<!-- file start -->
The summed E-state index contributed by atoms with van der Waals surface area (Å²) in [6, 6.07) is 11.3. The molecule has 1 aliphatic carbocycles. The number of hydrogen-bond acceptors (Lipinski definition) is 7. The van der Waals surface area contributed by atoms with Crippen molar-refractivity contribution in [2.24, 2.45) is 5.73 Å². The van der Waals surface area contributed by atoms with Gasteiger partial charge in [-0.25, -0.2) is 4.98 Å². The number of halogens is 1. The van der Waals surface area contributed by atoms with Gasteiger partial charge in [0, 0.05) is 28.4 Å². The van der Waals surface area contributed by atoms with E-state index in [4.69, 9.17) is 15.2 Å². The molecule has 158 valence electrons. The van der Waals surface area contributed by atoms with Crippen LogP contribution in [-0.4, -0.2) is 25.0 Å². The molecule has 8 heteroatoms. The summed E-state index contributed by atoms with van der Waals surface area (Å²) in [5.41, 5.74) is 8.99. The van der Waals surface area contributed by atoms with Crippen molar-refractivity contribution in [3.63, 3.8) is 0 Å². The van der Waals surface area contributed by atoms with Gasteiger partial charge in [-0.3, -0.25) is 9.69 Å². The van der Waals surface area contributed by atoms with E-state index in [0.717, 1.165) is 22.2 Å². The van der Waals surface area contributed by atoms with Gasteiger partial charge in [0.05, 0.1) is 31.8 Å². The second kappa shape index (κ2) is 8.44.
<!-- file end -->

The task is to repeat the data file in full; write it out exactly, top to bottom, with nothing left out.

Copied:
The summed E-state index contributed by atoms with van der Waals surface area (Å²) in [6, 6.07) is 11.3. The molecule has 1 aliphatic carbocycles. The number of hydrogen-bond acceptors (Lipinski definition) is 7. The van der Waals surface area contributed by atoms with Crippen molar-refractivity contribution in [2.24, 2.45) is 5.73 Å². The van der Waals surface area contributed by atoms with Gasteiger partial charge in [-0.25, -0.2) is 4.98 Å². The number of halogens is 1. The van der Waals surface area contributed by atoms with Gasteiger partial charge in [0, 0.05) is 28.4 Å². The van der Waals surface area contributed by atoms with E-state index in [4.69, 9.17) is 15.2 Å². The molecule has 158 valence electrons. The van der Waals surface area contributed by atoms with Crippen LogP contribution in [-0.4, -0.2) is 25.0 Å². The molecule has 8 heteroatoms. The summed E-state index contributed by atoms with van der Waals surface area (Å²) in [5.41, 5.74) is 8.99. The van der Waals surface area contributed by atoms with Crippen molar-refractivity contribution in [3.63, 3.8) is 0 Å². The van der Waals surface area contributed by atoms with Gasteiger partial charge in [-0.3, -0.25) is 9.69 Å². The van der Waals surface area contributed by atoms with E-state index in [0.717, 1.165) is 22.2 Å². The van der Waals surface area contributed by atoms with Gasteiger partial charge in [0.05, 0.1) is 31.8 Å². The second kappa shape index (κ2) is 8.44.